Accordingly, the system can also comprise a polyol tank 2 from which the liquid polyol component is delivered via a polyol line 3 and a polyol pump 3' to the mixing head 1. The isocyanate tank 4 is connected by the isocyanate line 5 and the isocyanate pump 5' to the mixing head 1.

The polyol line 3 is provided with control valves 3" and 3"40 , the latter connecting this line with a gas-charging unit 6. In the unit 6, a portion of the polyol can be subjected to pressurization with the foaming or blowing gas which can be supplied via a gas line provided with a valve 7 as represented by arrow G under the control of a gas-control valve.

The gas-charged polyol is returned to the tank 2.

To briefly clarify this gas-charging operation, it may be noted that the valve 3" can be closed, the valve 3"' opened, the valve 7 opened to a controlled extent and the pump 3 operated to circulate the liquid polyol from the tank 2 via the pump 3', the pressurization unit 6 and back to the tank. By controlling the rate of this recirculation and the valve 7, it is possible to maintain a given degree of charging of the liquid polyol synthetic-resin component with the blowing gas.

From the tank 2 under the control of a sampling valve or inlet valve 8, a sampling or branching line 9 can divert samples of the liquid polyol to a measuring vessel or cylinder 10.

The cylinder 10 is connected by an overflow 11 at its upper end to an overflow vessel 12 whose volume can be varied by the displacement of a piston 13. A discharge valve 14 is connected to the overflow chamber and returns the polyol component after measurement via line 15 to the tank 2.

The overflow vessel 12 is also provided with a controllable venting valve 16 in a compressed-air line 17 running to a four-port, three-position valve (4/3 distributing valve) 18. The three positions of this valve can be designated a,b, and c, respectively.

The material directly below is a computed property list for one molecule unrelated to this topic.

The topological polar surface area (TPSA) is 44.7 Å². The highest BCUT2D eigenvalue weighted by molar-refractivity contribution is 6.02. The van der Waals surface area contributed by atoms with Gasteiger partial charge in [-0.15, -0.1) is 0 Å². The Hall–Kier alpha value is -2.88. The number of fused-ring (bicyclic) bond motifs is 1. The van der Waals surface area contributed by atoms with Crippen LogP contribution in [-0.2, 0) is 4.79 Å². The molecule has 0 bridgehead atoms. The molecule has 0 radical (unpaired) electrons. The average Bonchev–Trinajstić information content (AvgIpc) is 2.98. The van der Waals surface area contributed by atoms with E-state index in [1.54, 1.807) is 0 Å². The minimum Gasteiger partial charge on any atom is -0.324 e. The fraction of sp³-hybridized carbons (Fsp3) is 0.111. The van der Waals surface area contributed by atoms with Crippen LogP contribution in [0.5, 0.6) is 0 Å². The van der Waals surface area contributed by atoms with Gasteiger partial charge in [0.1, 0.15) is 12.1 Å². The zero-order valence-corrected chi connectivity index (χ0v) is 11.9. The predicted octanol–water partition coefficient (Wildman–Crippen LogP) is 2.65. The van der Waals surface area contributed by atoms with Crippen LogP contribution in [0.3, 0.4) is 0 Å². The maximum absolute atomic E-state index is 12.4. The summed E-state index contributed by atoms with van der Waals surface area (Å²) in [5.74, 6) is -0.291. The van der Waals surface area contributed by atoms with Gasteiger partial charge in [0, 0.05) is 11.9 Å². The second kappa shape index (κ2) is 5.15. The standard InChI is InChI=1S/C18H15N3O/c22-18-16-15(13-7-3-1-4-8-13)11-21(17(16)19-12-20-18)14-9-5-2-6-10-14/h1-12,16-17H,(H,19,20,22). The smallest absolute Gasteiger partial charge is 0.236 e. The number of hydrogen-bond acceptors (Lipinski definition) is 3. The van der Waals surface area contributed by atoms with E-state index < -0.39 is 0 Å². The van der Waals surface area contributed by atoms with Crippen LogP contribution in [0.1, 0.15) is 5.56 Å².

A further pressure line 19 is connected to the 4/3 valve 18 and extends to the lower end of the cylinder formed by the overflow vessel 12 in which the piston 13 is received.

Two of the four ports of the valve 18 are connected to the line 17 and 19, respectively, while the remaining two ports are connected to a compressed-air line 20 and to a vent 21 provided with a sound muffler 21.

The piston 13 is provided with a position-detecting piston 22 cooperating with a pair of sensors 23 and 24 and controllable in accordance with servomechanism practices by a four-port, two-position (4/2) valve 25 having a compressed air-source 25a, a venting muffler 25b and an actuator responsive to the microprocessor controller 32.

At the bottom of the measuring cylinder or vessel 10, I provide a pressure sensor 26 which can be a Bourdon gauge, a piezo electric pressure-sensitive element or a strain-gauge pressure detector.